# Circular Motion and Gravitation

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Circular Motion and Gravitation
Holt Chapter 7 Honors Physics

Circular Motion and Gravitation Table of Contents Section 1 Circular Motion Section 2 Newton’s Law of Universal Gravitation Section 3 Motion in Space

7.1 Circular Motion Any object that revolves about a single axis undergoes circular motion.

7.1 Circular Motion Tangential speed (vt):
speed of an object along an imaginary line drawn tangent to the object’s circular path depends on an object’s distance from the center of the circular path is constant in uniform circular motion

7.1 Circular Motion Centripetal Acceleration (ac):
Tangential acceleration is due to a change in speed. due to a change in direction is directed toward the center of the circle ac = vt r 2

Centripetal Acceleration
Section 1 Circular Motion Chapter 7 Centripetal Acceleration Acceleration is a change in velocity. (a) As the particle moves from A to B, the direction of the particle’s velocity vector changes. (b) For short time intervals, ∆v is directed toward the center of the circle. Centripetal acceleration is always directed toward the center of a circle.

7.1 Circular Motion

Centripetal Acceleration REPEAT
Section 1 Circular Motion Chapter 7 Centripetal Acceleration REPEAT Centripetal acceleration results from a change in direction. In circular motion, an acceleration due to a change in speed is called tangential acceleration. A car traveling in a circular track can have both centripetal and tangential acceleration. Because the car is moving in a circle, the car has a centripetal component of acceleration. If the car’s speed changes, the car also has a tangential component of acceleration.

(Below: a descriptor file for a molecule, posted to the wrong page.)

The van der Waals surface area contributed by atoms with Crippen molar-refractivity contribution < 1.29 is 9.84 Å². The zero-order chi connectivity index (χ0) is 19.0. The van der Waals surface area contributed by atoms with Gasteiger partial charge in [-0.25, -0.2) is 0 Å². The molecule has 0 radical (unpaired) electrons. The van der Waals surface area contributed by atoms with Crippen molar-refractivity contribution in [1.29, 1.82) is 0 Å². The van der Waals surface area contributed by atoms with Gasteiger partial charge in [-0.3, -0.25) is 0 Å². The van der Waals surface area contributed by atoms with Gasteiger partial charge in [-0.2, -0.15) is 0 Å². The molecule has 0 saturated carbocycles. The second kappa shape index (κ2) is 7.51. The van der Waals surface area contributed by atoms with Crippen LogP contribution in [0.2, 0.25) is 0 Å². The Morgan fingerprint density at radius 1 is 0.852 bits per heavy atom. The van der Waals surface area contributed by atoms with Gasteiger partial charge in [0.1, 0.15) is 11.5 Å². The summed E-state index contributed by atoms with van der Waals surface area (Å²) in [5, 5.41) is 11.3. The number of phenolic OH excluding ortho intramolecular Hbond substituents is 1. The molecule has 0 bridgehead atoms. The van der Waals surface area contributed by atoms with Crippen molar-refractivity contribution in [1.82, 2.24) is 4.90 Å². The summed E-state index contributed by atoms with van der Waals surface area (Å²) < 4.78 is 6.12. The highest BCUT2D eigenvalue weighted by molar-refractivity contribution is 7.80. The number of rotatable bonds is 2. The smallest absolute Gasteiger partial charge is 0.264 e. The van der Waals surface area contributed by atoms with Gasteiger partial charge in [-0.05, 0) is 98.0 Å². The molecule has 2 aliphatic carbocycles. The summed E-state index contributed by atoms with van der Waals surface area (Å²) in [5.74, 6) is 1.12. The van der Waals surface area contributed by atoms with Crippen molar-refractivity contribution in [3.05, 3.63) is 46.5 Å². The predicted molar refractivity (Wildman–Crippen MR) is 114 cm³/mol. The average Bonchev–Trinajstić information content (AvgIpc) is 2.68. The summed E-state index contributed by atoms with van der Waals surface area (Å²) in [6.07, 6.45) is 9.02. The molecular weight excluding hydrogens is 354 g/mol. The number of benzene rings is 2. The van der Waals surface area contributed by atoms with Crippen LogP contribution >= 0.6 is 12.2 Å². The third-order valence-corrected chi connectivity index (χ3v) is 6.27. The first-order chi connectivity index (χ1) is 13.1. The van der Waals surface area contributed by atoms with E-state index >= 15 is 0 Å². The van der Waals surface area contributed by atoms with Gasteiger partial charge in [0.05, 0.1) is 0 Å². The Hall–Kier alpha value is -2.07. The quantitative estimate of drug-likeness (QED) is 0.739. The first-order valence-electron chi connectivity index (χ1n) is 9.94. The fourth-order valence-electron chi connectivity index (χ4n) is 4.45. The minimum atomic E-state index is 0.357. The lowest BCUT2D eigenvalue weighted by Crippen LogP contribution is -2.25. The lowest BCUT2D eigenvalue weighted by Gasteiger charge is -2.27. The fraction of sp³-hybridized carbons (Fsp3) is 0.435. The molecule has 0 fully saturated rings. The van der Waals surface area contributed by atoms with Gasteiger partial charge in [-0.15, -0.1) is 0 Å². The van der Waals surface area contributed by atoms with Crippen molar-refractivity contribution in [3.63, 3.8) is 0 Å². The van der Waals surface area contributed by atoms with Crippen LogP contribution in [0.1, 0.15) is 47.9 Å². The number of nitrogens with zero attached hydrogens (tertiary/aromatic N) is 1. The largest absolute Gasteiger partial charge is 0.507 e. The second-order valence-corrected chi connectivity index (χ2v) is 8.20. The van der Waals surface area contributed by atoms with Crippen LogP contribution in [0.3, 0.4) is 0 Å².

7.1 Circular Motion Centripetal Force (Fc): the net force directed toward the center of an object’s path Centripetal means center seeking. Fc = mac Fc and ac are in the same direction. The centripetal force is in the plane of the object and perpendicular to the tangential speed of the object. Fc = mvt r 2 Centripetal force overcomes the path of inertia. Inertia is not a force.

Centripetal Force Chapter 7
Consider mass m that is being whirled in a horizontal circular path of radius r with constant speed. The force exerted by the string has horizontal and vertical components. The vertical component is equal and opposite to the gravitational force. Thus, the horizontal component is the net force. This net force, which is directed toward the center of the circle, is a centripetal force.

Centripetal Force Chapter 7
If the centripetal force vanishes, the object stops moving in a circular path. A ball that is on the end of a string is whirled in a vertical circular path. If the string breaks at the position shown in (a), the ball will move vertically upward in free fall. If the string breaks at the top of the ball’s path, as in (b), the ball will move along a parabolic path.

7.2 Newton’s Law of Universal Gravitation
Gravitational Force Orbiting objects are in freefall.

Gravitational Force Chapter 7